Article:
7 Success Tips for DIY Marketers

It's hard to ignore how much technology and the Internet have revolutionized the advertising industry. An advertising model that stood for more than half a century has been turned on its ears, and many of the biggest names in media and advertising have either collapsed or are struggling to catch their breath.

One of the most pivotal transitions in this sea of change has been a shift in the locus of control for marketing activity. Whereas businesses once relied on marketing agencies and advertising professionals to produce their marketing material, now business owners are empowered to take a more hands on or DIY approach to marketing. Having personally worked in the design and advertising industry for many years, I've witnessed first-hand a growing movement of DIY marketing among small business owners in particular. This is largely due to the fact that current technology helps even novice marketers create professional looking marketing material at an affordable price.

While this may be a boon to cash-strapped small businesses, today's marketing brings with it new challenges. How do you stand out among all the noise competing for our time and attention? How do you get your message in front of the right people? How do you balance the various elements of graphic design, layout, and formatting if you've never received training in this area?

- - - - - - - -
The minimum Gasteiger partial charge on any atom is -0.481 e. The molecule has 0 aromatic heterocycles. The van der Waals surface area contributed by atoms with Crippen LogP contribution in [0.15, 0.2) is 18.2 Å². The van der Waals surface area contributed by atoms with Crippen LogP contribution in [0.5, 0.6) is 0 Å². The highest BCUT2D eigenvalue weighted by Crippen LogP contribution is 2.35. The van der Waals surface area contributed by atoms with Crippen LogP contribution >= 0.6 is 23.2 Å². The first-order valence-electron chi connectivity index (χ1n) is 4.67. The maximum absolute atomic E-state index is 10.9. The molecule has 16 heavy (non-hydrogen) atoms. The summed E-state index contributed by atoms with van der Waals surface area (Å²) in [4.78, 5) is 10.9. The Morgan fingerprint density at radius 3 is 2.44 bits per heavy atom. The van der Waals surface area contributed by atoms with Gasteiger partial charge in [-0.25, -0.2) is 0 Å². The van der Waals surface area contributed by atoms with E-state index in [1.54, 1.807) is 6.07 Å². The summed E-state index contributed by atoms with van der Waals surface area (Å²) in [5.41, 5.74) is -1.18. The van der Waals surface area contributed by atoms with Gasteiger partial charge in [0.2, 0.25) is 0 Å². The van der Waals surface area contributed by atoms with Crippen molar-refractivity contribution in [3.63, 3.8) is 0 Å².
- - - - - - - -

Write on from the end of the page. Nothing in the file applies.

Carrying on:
If you are taking a DIY approach to marketing in your small or home-based business, you don't want to compromise on the quality and effectiveness of your marketing material in the name of saving a few dollars. You want to make an impact in the right way. From my experience, here are seven tips to keep in mind so your marketing efforts will be successful:

1. Don't think small.

The first thing to have in mind is that you should not think of yourself as a ‘small' business; I mean small as in insignificant. Successful marketing is all about projecting the image that you want people to have of your business, and cultivating that vision by infusing it into your marketing material. Just because you have few or even no employees, it doesn't mean your business can't have a big impact in your market. Ultimately, if you define yourself as insignificant, then you will represent yourself as insignificant, and finally be perceived as insignificant. It's not a good path to go down, and it will only harm your business.